The best place to keep her in the morning is relaxing in her bed with toys and videos – this is the only place I know she is fully safe unless sat in her wheelchair with me.

I walked into her room to find her blinking unusually.

“What’s up Amy?” I asked. At this point I thought she had something in her eye and was blinking to try and fix it.

Then as I analysed her further I realised she was foaming at the mouth, eyes and mouth twitching on both sides, and her whole body trembling as if she was vibrating.

I was absolutely gobsmacked. I had no idea what to do.

I was home alone with her and felt completely hopeless. My heart was pounding and I felt shaky.

Why was this happening? Did I do something wrong? Why would I leave her out of my sight at all?

She was showing no signs of stopping so I immediately began to film her with the iPad whilst simultaneously calling for an ambulance.

I stayed as calm as could even though inside I my heart was breaking and chaos spun round and round in the pit of my stomach.

My poor girl. She has been through enough already. She has enough challenges to face.

Eventually the trembling stopped. She didn’t fall asleep but she looked exhausted and disoriented. By the time the paramedics came she was what I now know is “postictal”. (The altered state of consciousness after an epileptic seizure.)

When we got to hospital I was so glad I had filmed the whole ordeal. Two paediatricians watched the video and agreed yes, definitely a seizure. I am told it may be a one off, but it is likely to happen again.

Since the event it had me thinking about Amy’s behaviour in the week running up to the seizure.

She had developed some new movements and new habits and I had been finding myself saying to people “she’s like a different child at the moment. Something isn’t right, but I just don’t know what.”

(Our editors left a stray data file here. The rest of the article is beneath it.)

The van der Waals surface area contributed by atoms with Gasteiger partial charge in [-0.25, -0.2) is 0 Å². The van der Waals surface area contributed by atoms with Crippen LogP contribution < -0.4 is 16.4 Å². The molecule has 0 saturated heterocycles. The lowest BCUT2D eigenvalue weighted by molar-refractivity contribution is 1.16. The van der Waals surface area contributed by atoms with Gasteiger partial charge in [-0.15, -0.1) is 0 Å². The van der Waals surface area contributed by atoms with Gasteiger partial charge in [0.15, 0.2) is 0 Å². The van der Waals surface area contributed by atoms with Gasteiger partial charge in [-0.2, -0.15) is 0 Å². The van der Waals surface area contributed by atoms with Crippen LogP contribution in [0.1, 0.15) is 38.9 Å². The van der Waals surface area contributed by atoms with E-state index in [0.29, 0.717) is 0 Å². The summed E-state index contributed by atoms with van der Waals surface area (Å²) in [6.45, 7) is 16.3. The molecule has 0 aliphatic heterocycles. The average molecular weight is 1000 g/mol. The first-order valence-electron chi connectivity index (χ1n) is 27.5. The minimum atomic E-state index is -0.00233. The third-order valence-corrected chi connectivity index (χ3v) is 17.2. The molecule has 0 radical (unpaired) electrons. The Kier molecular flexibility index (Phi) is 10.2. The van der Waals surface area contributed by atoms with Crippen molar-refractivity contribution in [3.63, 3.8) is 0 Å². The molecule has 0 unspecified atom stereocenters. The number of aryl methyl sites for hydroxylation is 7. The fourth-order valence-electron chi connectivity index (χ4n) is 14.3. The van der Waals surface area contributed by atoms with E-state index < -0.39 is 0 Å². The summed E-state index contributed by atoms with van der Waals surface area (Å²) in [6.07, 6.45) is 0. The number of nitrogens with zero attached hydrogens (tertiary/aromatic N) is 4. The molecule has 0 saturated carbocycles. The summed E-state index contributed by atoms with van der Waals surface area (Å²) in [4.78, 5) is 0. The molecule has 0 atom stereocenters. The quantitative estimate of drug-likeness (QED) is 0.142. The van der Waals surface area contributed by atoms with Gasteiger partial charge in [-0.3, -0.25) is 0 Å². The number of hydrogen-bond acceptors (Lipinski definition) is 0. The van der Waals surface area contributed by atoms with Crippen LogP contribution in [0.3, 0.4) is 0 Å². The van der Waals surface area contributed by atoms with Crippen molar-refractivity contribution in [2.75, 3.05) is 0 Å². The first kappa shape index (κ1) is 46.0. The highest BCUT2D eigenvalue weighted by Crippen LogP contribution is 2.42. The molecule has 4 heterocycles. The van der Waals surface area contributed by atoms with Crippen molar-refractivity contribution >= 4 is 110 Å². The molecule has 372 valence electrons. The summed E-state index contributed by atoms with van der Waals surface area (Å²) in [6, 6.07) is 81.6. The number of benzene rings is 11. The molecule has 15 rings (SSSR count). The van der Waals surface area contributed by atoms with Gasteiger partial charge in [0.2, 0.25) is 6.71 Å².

Fast forward a few weeks and we have now been trained on administering rescue medication which she will now take with her everywhere she goes. We have had an EEG and are awaiting results. And we have met one of our local epilepsy nurses.

She explained to me that there are about 40 different types of seizure and listened to my every whim and concern.

I explained the new behaviours I had seen and explained how I thought I was being paranoid and over anxious. She validated every concern I had and assured me that I am just being a good mum and should always trust my instincts.

It was then that Amy demonstrated the same behaviours and movements that I had just explained.

Recently, she has been having periods of going quite red, thrashing a bit, and then pulling her hair. By pulling her hair I mean REALLY pulling her hair, such that we recently had to get her hair cut very short and regularly have to put socks on her hands.

She has also started to do a lot more movements with her mouth and also sudden extreme changes of mood.

I had sort of rationalised all of these behaviours as things like sensory seeking, exploring her movement, or frustration.

But it could perhaps be that she is having focal or partial seizures where she is seemingly fully alert, but something doesn’t quite feel right and scares her, and this then sets off her hair pulling.